Park Concession Scandal Erupts
Visitors to the Poás Volcano, on the northwestern edge of the Central Valley, will soon have a better chance of escaping a blizzard of ash in the event of an eruption.
A new early warning security and communication system, made possible by a $20,000 donation from the government of Taiwan, will monitor visitor traffic through closed-circuit cameras and provide loudspeaker coverage throughout heavily visited areas of the national park.
According to the Ministry of Environment and Energy (MINAE), the warning system would serve as an alert for any kind of natural disaster, such as an eruption or mudslide, and also help monitor crime.
A sought-after slice of beachfront in one of Costa Rica’s most-visited national parks is at the center of yet another coastal land concession fiasco.
The land dispute between the government and a Spanish developer is raising questions about legal loopholes that allow foreigners to get beach concessions despite laws meant to prohibit them from doing so.
The controversy also shows how cashstrapped municipalities and other institutions are clashing in a developmental chaos that is sweeping the nation, and particularly the coastal areas, as a boom in private investment floods Costa Rica.
“The surge of development in the past two, three years has only become worse. There’s no way (municipalities) have the manpower or capability to control what’s going on,” said real estate lawyer Thomas Burke.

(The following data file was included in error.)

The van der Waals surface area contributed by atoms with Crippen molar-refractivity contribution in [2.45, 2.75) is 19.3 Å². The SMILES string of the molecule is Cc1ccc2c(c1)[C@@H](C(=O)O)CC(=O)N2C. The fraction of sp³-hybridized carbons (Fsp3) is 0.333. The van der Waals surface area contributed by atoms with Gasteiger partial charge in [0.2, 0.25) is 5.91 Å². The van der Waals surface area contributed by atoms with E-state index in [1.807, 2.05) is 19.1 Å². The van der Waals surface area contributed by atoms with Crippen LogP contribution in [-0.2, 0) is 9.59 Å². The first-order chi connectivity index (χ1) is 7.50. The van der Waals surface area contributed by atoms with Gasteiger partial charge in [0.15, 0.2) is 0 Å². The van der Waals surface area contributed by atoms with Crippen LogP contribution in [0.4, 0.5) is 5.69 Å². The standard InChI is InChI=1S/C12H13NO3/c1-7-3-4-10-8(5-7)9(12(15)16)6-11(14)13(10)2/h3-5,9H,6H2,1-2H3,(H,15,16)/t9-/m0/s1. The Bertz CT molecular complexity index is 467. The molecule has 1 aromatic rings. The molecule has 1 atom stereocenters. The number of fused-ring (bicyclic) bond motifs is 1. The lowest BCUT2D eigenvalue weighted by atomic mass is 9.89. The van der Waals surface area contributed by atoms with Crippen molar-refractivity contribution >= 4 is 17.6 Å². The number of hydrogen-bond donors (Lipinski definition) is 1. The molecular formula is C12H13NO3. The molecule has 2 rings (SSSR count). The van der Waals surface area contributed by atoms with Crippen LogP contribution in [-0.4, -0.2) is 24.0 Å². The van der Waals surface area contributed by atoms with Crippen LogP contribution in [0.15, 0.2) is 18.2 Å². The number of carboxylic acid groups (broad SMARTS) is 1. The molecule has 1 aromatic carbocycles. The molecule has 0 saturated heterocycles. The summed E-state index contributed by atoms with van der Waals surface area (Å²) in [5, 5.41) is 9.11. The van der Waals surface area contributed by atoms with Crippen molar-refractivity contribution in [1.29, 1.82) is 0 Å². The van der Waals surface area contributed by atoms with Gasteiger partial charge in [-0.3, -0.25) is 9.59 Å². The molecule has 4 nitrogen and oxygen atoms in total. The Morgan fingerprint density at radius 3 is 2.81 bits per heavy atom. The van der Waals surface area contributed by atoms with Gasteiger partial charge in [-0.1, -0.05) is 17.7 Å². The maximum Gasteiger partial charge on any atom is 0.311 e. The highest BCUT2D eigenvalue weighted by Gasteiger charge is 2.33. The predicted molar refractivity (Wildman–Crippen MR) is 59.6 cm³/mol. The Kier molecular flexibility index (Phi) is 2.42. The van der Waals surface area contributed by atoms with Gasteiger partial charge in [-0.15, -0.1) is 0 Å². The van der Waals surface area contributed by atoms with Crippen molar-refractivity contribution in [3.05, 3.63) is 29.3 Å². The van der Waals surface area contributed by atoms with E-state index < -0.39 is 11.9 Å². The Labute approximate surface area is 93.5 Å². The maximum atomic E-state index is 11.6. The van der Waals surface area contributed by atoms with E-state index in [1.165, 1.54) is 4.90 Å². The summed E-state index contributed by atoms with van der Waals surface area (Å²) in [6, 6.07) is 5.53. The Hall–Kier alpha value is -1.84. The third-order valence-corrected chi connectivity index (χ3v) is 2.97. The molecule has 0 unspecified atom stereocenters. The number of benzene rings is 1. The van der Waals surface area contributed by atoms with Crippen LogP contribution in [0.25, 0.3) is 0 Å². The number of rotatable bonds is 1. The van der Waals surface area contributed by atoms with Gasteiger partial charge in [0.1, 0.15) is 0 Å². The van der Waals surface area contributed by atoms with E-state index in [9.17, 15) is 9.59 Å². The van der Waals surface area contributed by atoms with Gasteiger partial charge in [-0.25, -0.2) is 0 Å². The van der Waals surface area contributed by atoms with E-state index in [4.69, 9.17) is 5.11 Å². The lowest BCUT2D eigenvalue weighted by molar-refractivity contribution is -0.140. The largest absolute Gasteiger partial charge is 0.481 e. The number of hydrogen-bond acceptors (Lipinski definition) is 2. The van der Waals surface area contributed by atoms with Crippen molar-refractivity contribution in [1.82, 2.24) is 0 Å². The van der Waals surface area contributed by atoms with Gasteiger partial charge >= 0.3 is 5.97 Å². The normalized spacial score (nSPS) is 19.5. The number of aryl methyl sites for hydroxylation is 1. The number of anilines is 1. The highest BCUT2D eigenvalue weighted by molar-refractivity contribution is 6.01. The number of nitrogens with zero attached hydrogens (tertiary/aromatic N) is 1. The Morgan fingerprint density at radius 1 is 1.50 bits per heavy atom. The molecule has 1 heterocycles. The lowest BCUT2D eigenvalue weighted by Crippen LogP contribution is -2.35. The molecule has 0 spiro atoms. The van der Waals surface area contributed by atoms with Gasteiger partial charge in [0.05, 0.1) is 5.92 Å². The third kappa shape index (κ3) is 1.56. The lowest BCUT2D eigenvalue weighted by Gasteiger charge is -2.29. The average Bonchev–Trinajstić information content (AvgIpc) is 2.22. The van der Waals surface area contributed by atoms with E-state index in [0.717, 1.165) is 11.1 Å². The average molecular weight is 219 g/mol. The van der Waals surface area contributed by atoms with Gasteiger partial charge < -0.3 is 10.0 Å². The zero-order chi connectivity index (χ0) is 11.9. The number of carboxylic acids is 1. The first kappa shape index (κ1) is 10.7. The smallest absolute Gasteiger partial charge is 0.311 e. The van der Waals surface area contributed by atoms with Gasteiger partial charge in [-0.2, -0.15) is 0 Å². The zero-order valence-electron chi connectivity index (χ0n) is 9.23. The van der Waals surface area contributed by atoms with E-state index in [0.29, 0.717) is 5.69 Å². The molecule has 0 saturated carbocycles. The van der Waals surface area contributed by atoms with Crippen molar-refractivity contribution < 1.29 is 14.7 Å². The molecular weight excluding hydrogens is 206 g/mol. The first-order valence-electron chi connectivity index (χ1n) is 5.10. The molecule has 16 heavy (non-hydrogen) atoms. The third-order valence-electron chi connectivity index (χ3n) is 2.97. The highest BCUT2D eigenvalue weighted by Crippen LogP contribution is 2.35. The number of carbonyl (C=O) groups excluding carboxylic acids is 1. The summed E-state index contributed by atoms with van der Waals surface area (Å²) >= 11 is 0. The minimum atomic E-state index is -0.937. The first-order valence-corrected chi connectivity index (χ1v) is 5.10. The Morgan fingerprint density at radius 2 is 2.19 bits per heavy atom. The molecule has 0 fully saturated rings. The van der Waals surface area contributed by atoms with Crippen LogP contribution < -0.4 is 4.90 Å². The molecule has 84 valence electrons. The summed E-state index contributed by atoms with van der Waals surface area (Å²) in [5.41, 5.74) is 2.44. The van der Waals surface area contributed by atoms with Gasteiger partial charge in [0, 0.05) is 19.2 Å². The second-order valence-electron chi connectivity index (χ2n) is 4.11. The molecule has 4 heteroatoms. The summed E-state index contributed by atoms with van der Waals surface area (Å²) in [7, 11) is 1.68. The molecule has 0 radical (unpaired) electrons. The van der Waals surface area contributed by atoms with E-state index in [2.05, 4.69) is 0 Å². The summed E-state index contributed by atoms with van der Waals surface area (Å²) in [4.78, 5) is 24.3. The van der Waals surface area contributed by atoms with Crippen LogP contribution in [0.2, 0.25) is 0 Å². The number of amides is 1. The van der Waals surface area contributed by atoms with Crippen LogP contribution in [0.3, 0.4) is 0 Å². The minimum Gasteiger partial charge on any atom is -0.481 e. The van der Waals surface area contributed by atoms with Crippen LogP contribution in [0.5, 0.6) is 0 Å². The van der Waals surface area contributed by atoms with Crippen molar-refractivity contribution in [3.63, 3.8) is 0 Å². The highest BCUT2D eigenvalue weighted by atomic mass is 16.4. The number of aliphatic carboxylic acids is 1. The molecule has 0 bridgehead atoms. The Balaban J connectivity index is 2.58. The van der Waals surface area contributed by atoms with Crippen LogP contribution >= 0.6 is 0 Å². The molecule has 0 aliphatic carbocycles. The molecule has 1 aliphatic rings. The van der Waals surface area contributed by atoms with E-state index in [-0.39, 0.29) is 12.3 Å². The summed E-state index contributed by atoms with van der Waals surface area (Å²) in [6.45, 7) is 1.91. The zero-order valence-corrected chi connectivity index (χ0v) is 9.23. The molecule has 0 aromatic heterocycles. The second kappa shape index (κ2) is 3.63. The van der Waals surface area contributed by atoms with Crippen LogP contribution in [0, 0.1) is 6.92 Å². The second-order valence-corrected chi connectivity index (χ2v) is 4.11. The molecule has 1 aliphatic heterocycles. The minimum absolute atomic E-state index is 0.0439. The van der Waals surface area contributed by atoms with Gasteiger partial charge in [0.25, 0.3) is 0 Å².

It is the second coastal concession scandal in as many months. In a similar coastal concession uproar stirred up by the daily La Nación last month, the coastal municipality of La Cruz near the Nicaraguan border, in a 2003 concession-granting frenzy, awarded 18 beachfront concessions to a company represented by a 25-year-old Italian real estate developer. It was later discovered that part of the concession land is the site of the Public Security Ministry’s police training school and belongs to the central government.
The municipality has since stated its intention to annul that concession (TT, March 2).
Broad Front legislator José Merino publicly asked the Government Attorney’s Office this week to reconsider its legal stance on concessions in the Maritime Zone. He cited recent cases like this as “fraud” in which foreigners find loopholes to control public coastal territory.
State attorney Hilbert Calderón said the office hasn’t received a concrete complaint to give its opinion on.
In the Manuel Antonio case, the Aguirre Municipal Council approved the disputed concession in 1999, but the Costa Rican Tourism Institute (ICT) rejected it in 2000 before expanding the popular national park in 2001 to include the land where the concession would have been.
After notary public Griselio Albán somehow registered the 1,200-square-meter beach concession in the Public Registry in 2005, the Comptroller’s Office –a large institution that has taken on a watchdog roll in a country with a weak rule of law – responded by flashing its teeth at developmental chaos in Aguirre.